- More Invisible Terrains
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WENDY WECKWERTH Eurydice has been presented at Brown University, Vassar College, the Children's Theatre Company in Minneapolis, and Madison Repertory Theater. How did those encounters with the play shape its development?
SARAH RUHL Its first professional production was at Madison Rep, directed by Richard Corley, and the others were workshop productions and readings. I certainly was rewriting after the workshop productions. It also had, I think, fourteen staged readings. It was a long, long road in development. By the thirteenth reading I didn't change a word. I don't know how much the script actually changed between the seventh reading and the thirteenth reading. Probably not a lot. But the artists I met along the way definitely opened me up, opened up the possibilities of how I thought it could be staged. For example, at Children's Theatre Company, Rebecca Brown and Darron West directed a reading in the Jimmy Jingle Building with nothing but four red chairs and a door they painted red. No lights. They did an amazing production, but there was no budget. Madison was the first time that people paid for their tickets. When Rebecca and Darron did it in Minneapolis, the Stones became a kabuki-style chorus orchestrating everything that happened in the underworld. The Stones made it rain in the elevator by pouring water on people. In the Madison production, though, we actually had money to have a raining elevator. The set designer, Narelle Sissions, was brilliant and translated every word onto the stage. But after the Minneapolis production, I also know that the play can be done in a really simple, bare kind of a way.
In an early stage direction you describe the world of Eurydice as "more Alice-in-Wonderland than Hades," and you create a vivid visual world reminiscent of the associative logic of Alice in Wonderland. The raining elevator and the room of string come to mind.
I honestly don't remember where the raining elevator came from. I remember seeing it clearly when I was first writing the play. I knew that Eurydice arrived in this raining elevator. I think it's something about contemporary alienation: the experience of going to the underworld involves an alienation or unfamiliarity. Not in a devilish or horrible way, but in a contemporary way. Like when you go to a mall and you're in an elevator. It smells funny and it's tinny. Then you walk out and you're in a corporate hell. I was thinking about that sort of moral neutrality in the underworld I was creating. The Greek underworld wasn't really punitive; it wasn't Dante's Inferno. It's not fun to be Sisyphus, but you don't have the same kind of Christian idea of damnation. [End Page 29]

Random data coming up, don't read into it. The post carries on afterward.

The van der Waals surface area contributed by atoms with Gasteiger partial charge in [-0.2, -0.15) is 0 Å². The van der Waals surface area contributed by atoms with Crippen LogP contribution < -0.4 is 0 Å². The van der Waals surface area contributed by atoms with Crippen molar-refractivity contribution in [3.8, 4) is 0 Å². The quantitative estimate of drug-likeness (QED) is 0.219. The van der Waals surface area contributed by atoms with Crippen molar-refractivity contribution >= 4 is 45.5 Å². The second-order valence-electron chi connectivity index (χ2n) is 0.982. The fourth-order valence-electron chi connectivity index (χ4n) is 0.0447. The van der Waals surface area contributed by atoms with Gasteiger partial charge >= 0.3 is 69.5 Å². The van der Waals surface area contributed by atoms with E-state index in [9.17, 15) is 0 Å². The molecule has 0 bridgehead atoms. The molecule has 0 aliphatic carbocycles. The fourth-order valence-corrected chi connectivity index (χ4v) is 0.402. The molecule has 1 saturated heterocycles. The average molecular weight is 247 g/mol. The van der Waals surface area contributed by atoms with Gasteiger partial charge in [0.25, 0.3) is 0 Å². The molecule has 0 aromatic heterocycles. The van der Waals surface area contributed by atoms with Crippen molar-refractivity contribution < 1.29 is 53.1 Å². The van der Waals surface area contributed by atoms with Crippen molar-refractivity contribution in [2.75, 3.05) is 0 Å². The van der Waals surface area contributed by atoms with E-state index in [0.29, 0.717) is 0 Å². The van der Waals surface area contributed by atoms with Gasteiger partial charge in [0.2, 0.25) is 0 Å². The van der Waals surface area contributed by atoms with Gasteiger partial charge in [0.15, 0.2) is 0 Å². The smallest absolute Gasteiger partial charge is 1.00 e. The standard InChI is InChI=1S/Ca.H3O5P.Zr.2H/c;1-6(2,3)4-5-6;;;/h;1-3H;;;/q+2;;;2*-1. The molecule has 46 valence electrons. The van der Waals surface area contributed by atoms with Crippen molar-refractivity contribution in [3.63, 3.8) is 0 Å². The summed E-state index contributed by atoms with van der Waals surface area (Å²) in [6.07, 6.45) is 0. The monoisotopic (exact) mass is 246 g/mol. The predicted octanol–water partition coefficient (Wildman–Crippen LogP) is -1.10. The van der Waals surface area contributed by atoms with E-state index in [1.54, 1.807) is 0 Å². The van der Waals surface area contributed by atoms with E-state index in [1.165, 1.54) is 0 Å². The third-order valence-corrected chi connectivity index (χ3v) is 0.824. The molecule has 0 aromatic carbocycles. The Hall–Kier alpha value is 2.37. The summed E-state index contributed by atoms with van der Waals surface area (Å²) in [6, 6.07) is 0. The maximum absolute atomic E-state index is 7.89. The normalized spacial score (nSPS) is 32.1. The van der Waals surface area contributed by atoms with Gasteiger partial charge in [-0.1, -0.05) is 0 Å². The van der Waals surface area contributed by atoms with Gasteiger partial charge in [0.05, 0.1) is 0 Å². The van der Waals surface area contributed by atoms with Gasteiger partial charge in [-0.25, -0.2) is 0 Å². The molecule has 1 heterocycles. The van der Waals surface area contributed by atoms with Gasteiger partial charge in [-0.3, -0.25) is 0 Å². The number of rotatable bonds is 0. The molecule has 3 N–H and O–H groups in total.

In another stage direction, you ask the actors playing Orpheus and Eurydice to "resist the temptation to play 'classical.'" What idea of "classical" do you want them to avoid?
I guess playing it "classical" means playing the idea of anything, which is always less fruitful than playing the experience of it. Playing with your arms akimbo, or howling in a "Greek" way, rather than just playing it truthfully, which is what I would ask actors for with any of my plays. In the opening scene of Eurydice, for instance, there is a sense of epic. But I also think it's important that they're just two young kids at the beach playing a game. There is an intimacy or truth inside their grander epic narrative—the one that we're so accustomed to. I wanted to find a way into that sense of epic that was more ordinary, more personal. So the style is not Zoë Wanamaker wailing over a mask in a Broadway production, although that is amazing in its own right. But because we have an idea of the Greeks that's an arm's distance away, I wanted the...